In the first test of new, wide-reaching rules that give National Assembly President Heng Samrin the power to decide who is allowed to enter the assembly grounds, a prominent government critic was allowed to meet with the parliamentary Anti-Corruption Commission on Friday.
A day after it was used as the launching pad for a march through the city led by Khmer nationalists and monks, Phnom Penh’s recently reopened Freedom Park played host Tuesday to a rally organized by workers unions and youth organizations marking the U.N.’s 15th International Youth Day.
About 200 youths gathered at the plaza, which reopened last week after being closed since the violent repression of opposition protests in Phnom Penh in January, to demand authorities improve work prospects and conditions for the country’s young.
The youth took turns expressing frustrations about Cambodia’s lagging job market, which has struggled to keep up with the country’s changing demographics as the younger generation has grown up and left school.
“We want the government to increase the job market for youth since there are so many youth flooding to Thailand to work and they have been hurt by the agencies and authorities there,” said Sngab Kroem, 22, a third-year physics student at the Royal University of Phnom Penh, who attended the march.
“There are many youth who graduated but are jobless,” he said. “We want the government to create good working condition standards for youth after they have graduated university.”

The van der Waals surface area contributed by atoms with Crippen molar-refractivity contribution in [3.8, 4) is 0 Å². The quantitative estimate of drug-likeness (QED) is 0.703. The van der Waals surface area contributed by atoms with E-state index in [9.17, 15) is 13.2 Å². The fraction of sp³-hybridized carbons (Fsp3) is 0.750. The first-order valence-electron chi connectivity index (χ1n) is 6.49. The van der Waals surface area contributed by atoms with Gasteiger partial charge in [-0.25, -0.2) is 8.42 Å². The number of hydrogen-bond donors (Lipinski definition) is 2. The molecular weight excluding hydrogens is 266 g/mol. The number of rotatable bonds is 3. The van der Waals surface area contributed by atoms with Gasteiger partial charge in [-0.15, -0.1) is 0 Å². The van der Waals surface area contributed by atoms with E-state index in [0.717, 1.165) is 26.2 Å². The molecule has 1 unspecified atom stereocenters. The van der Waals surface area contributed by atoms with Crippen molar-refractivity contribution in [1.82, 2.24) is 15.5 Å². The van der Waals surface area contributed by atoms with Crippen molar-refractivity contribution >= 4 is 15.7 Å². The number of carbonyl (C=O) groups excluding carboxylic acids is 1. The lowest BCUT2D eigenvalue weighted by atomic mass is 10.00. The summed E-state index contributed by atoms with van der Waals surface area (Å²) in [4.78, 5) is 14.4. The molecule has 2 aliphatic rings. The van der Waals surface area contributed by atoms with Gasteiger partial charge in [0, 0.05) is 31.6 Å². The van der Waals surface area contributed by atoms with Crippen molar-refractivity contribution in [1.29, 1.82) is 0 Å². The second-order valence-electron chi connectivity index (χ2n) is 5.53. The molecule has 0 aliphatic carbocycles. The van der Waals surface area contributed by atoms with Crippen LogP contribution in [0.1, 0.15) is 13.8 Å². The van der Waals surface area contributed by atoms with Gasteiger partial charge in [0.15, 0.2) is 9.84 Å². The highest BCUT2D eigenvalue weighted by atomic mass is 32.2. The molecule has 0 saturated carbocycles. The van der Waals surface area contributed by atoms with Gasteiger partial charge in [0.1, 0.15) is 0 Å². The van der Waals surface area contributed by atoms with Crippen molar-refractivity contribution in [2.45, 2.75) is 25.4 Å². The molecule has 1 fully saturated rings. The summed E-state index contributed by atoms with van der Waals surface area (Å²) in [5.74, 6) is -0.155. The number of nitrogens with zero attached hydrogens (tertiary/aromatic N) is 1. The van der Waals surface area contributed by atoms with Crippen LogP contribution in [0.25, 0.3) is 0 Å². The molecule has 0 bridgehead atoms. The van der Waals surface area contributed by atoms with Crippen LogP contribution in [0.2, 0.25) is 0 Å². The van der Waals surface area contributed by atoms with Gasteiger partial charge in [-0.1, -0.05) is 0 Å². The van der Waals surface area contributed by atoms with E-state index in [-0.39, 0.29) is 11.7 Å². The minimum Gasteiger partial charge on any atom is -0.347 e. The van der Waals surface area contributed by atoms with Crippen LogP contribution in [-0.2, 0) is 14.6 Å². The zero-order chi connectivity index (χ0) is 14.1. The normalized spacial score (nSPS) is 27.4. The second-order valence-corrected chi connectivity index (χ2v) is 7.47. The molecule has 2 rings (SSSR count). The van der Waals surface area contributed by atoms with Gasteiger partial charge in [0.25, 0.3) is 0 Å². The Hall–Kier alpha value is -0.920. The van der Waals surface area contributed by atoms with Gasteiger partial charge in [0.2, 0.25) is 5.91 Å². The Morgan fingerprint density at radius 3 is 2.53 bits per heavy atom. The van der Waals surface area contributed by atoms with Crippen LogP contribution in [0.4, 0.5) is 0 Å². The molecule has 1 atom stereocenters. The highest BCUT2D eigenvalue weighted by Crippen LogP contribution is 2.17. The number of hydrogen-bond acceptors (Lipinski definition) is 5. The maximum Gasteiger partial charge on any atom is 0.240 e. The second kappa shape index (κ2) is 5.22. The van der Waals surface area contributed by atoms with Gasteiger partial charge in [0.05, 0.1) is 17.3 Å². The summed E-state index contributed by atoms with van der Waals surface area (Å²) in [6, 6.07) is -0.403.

The group then marched to the National Assembly, where they delivered a petition calling for the government to eliminate corruption and improve the job market. Envoys were then sent to deliver the petition to the ministries of Education and Labor.
Across the city at Tuol Kok district’s Panha Chiet University, Transparency International Cambodia director Preap Kol hosted his own event for International Youth Day, drawing about 700 students from the university and nearby schools.
Mr. Kol noted that the theme of this year’s Youth Day was “Youth and Mental Health,” but as the head of a transparency NGO, he had instead chosen his own theme of “Raising Awareness on Integrity and Transparency” for discussion.
“We want to attract people’s interest to improve integrity and transparency and to inform Cambodian youth that they have a duty to help develop integrity and transparency,” he said.
“A society without transparency and a lack of trust causes our youth to have mental health problems,” Mr. Kol added.
Lay Sokpanha, 15, a student at the nearby Teuk Laak High School, said she had attended the event because she was interested to know how the young can help fight corruption.
“I really want to eliminate all of the corruption in our society and I’m sure if we work together we can tackle it,” she said.
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